The fireplace has been replaced by a TV
cracked open like a dinosaur egg, the blue
flame flickering inside the screen. President
Smunchner, half-ruined face still swoonworthy
from the right, patiently waits for the drums
to subside, for children to return to parents’
sides. The purple mountains proudly wear
their scars and even the battlefields smoke
on screen, like Tinseltown toughs and starlets.
His voice is low, clear, reasonable as extra
rations for rebuilders. He weaves plans like
rainbow scarves fluttering on sore cold necks.
His words are not important; they never are.
He has taken the country as a bride. Vows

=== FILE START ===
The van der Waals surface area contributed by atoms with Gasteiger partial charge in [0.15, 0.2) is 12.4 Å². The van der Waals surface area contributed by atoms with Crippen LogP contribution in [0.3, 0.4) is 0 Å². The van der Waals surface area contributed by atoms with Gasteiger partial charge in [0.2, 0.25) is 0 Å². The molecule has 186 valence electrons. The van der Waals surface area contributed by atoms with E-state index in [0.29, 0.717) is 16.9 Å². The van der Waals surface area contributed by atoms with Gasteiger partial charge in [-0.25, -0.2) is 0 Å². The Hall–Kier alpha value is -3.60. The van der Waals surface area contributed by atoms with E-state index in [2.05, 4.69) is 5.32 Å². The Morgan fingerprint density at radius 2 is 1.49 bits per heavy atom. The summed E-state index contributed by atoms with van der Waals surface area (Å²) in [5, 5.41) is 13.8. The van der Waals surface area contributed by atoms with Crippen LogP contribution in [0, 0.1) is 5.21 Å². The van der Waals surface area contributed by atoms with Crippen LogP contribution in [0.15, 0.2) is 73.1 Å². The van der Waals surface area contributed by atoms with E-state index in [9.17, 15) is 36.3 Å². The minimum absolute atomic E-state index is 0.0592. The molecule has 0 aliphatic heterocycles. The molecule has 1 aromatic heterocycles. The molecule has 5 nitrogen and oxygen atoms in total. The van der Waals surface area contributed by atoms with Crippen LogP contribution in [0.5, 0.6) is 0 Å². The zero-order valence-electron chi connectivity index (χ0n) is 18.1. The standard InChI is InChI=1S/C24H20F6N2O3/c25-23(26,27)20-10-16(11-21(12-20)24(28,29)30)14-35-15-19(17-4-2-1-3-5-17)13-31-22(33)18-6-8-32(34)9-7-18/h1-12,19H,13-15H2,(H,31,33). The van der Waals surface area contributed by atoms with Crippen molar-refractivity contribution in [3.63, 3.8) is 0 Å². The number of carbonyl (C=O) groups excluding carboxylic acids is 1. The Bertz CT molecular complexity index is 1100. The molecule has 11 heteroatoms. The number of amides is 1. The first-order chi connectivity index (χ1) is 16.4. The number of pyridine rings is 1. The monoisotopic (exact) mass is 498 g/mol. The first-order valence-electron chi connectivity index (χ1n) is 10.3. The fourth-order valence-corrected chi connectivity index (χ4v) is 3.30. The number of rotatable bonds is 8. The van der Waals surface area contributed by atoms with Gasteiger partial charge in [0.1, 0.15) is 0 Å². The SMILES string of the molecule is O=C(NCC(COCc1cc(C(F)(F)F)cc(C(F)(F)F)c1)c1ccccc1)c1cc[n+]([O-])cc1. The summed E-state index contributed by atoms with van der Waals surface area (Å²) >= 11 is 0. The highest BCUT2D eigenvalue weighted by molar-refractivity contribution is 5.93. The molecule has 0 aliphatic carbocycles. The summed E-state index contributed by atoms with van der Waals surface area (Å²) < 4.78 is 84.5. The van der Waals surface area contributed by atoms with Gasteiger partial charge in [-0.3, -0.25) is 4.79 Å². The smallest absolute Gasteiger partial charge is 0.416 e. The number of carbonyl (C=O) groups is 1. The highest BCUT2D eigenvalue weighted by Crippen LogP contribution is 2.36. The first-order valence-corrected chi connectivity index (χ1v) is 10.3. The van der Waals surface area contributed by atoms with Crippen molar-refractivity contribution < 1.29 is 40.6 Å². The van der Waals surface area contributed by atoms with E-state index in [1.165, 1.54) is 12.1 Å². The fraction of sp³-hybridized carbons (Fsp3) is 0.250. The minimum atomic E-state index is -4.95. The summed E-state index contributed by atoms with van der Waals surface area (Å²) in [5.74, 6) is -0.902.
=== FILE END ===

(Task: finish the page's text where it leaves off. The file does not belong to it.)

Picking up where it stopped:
billow out and there is a mist drifting across
the studio, lamb-shaped, looking as soft as
a well-braised armistice. One of the teary
cameramen won’t stop whispering, History
Is Just a Country Road, Take Me Home,
but has forgotten the singer who’d starred
in a movie with God, yet not the sequel.
The President scarcely pauses as Secret
Servants whisk the crying man away for
tea and reconditioning. He adjusts his patch
and scans the tiny screens blinking tiredly,
his broadcast spooling upside down in irises,
a silent actor, trying to make sense of it all.
John F. Buckley and Martin Ott began their ongoing games of poetic volleyball in the spring of 2009. Since then, their collaborations have been accepted into more than seventy journals and anthologies, including Drawn to Marvel, Evergreen Review, Rabbit Ears, and ZYZZYVA, and gathered into two full-length collections on Brooklyn Arts Press, Poets’ Guide to America (2012) and the forthcoming Yankee Broadcast Network (2014). They are now writing poems for a third manuscript, American Wonder, about superheroes and supervillains.